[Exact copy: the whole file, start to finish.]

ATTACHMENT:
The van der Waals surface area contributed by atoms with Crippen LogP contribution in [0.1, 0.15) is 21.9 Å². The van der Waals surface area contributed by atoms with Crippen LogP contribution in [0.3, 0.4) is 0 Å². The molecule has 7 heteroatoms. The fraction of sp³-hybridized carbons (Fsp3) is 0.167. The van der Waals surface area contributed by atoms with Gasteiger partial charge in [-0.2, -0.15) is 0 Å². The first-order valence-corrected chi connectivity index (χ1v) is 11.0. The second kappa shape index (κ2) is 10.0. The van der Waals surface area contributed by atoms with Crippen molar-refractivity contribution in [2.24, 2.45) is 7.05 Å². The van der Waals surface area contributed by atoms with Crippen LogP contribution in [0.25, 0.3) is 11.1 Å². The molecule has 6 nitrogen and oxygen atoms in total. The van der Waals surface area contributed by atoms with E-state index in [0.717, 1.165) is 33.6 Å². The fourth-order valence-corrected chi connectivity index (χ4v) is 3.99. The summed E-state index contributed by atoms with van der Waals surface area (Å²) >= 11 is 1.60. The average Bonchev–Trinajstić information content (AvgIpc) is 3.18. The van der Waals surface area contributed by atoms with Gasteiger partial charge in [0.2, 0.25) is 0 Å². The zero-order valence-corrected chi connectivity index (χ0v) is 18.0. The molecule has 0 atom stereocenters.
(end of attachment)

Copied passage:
The van der Waals surface area contributed by atoms with Crippen LogP contribution in [0.1, 0.15) is 21.9 Å². The van der Waals surface area contributed by atoms with Crippen LogP contribution in [0.3, 0.4) is 0 Å². The molecule has 7 heteroatoms. The fraction of sp³-hybridized carbons (Fsp3) is 0.167. The van der Waals surface area contributed by atoms with Gasteiger partial charge in [-0.2, -0.15) is 0 Å². The first-order valence-corrected chi connectivity index (χ1v) is 11.0. The second kappa shape index (κ2) is 10.0. The van der Waals surface area contributed by atoms with Crippen molar-refractivity contribution in [2.24, 2.45) is 7.05 Å². The van der Waals surface area contributed by atoms with Crippen LogP contribution in [0.25, 0.3) is 11.1 Å². The molecule has 6 nitrogen and oxygen atoms in total. The van der Waals surface area contributed by atoms with E-state index in [0.717, 1.165) is 33.6 Å². The fourth-order valence-corrected chi connectivity index (χ4v) is 3.99. The summed E-state index contributed by atoms with van der Waals surface area (Å²) >= 11 is 1.60. The average Bonchev–Trinajstić information content (AvgIpc) is 3.18. The van der Waals surface area contributed by atoms with Gasteiger partial charge in [0.2, 0.25) is 0 Å². The zero-order valence-corrected chi connectivity index (χ0v) is 18.0. The molecule has 0 atom stereocenters.